If we accept – in light of the neuroanatomical evidence above – that connections between the thalamus and the cortex are necessary for pain, then the fetus is unlikely to experience pain before 24 weeks.


Whether the fetus is conscious and therefore aware of pain is another factor that needs to be examined when determining the presence or absence of fetal ‘feeling’. If consciousness is taken to mean a state of wakeful awareness, then one needs to establish that the fetus is both awake and aware of its surroundings. Being awake is not, in itself, a sign of consciousness, though one must be awake in order to be conscious.5

Wakefulness is coordinated at the level of the brainstem and, as such, requires no cortical activity. It is difficult to determine whether the fetus is in fact ever awake while in the womb. Through the use of EEG in the sheep fetus, investigators have shown evidence for the existence of two distinct sleep states, namely rapid-eye-movement (REM) sleep and non-REM (NREM) sleep. These are most developed in late gestation and are the forerunners of sleep states in the newborn. During REM sleep the fetus can be seen to make characteristic movements of the eyes, tongue and respiratory muscles; whereas, in contrast, there is substantially less movement in NREM sleep. Importantly, it is estimated that, as a fetus nears term, these sleep states account for approximately 95 per cent of EEG activity. In a recent review of the evidence of fetal awareness, Mellor and colleagues concluded ‘there is no strong evidence that the fetus is awake, even transiently.’5 In short, the absence of wakefulness precludes consciousness in the fetus and, by extension, fetal pain.

Though it is understood that the fetus is unlikely to be aware in the womb, this does not mean that noxious stimulation in utero can be ignored. The central and peripheral nervous systems undergo profound changes throughout gestation and the normal maturation of the cortex relies, in part, on the signals it receives from the outside world and from movement in the womb. Cushioned by amniotic fluid and potentially kept in a sleep-like state, the fetus’s exposure to noxious stimulation is very limited. In the case of extremely premature infants, as young as 23 weeks, the immature nervous system is thrown into a world of sensory information. Due to their immaturity, these infants are committed to prolonged stays in intensive care units. Within this setting, pain is a daily reality for these patients. Frequently performed procedures, such as heel lancing, intubation and cannulation, are both invasive and painful. The immaturity of the cortex brings the potential for cortical reorganisation and spinal sensitisation due to noxious input. As a result, clinicians have turned to analgesics to prevent the adverse consequences of painful interventions.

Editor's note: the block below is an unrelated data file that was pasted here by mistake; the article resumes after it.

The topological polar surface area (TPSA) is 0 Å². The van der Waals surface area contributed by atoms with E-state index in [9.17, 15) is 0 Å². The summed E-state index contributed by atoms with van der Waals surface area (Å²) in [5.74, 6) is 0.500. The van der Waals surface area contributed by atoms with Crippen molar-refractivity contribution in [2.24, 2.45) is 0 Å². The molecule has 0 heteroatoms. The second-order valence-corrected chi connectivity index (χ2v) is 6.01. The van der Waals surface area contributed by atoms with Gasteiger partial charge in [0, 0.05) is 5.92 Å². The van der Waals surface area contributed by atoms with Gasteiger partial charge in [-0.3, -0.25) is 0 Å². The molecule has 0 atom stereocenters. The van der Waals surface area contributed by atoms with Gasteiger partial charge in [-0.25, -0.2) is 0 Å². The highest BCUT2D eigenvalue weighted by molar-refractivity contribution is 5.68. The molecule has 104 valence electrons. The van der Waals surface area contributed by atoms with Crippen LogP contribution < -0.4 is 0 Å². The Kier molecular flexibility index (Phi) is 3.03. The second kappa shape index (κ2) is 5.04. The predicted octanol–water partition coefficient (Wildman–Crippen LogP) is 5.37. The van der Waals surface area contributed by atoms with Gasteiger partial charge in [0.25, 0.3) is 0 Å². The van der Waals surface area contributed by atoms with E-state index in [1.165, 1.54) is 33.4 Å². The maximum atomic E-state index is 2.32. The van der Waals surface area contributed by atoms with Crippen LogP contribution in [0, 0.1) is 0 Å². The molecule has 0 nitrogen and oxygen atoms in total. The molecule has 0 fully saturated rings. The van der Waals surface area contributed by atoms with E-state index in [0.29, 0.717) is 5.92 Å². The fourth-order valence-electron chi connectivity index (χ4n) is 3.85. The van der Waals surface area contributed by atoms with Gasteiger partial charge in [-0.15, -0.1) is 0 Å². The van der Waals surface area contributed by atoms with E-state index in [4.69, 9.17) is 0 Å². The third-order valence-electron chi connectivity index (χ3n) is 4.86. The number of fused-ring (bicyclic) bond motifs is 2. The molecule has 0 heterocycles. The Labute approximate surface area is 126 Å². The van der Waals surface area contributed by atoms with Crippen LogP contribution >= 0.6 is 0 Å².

The mainstay of pain relief in neonates has been oral sucrose solution, given before a procedure. Sucrose has been convincingly shown in numerous studies to reduce facial (nasolabial furrow, eye squeeze and brow bulge) and physiological (heart rate, oxygen saturation) scores of pain – widely used to bridge the communication divide between physicians and babies. Interestingly, however, our group has recently shown that cortical activation, measured by EEG, following clinically required noxious heel lance, is not significantly different from that in premature infants given water instead of sucrose.6 Thus, it would seem that the risk of exposure to repeated and painful interventions may remain in the presence of sucrose and we need to undertake further research into other, more effective forms of pain relief.7


As with most individuals who cannot communicate, it may never be possible to categorically determine when exactly the human fetus or neonate feels pain. The evidence for the existence of fetal pain is weak. Hormonal responses reflect the activity of areas other than the cortex and act as surrogate measures of arousal rather than pain. The neural building blocks that relay nerve impulses from the skin to the cortex are likely to be in place by at least 24 weeks gestation, but the intracortical connections required for the full pain experience take longer to become established. In addition, there is evidence that the fetus may not be conscious and therefore have no awareness during this time.

What cannot be ignored, however, is the profound ability of sensory information to shape the developing brain. Adverse noxious events both within the womb and beyond, in neonatal intensive care, may have detrimental effects upon the developing nervous system. Thus, effective analgesia in very immature infants could be viewed more as relief from future problems rather than from immediate pain.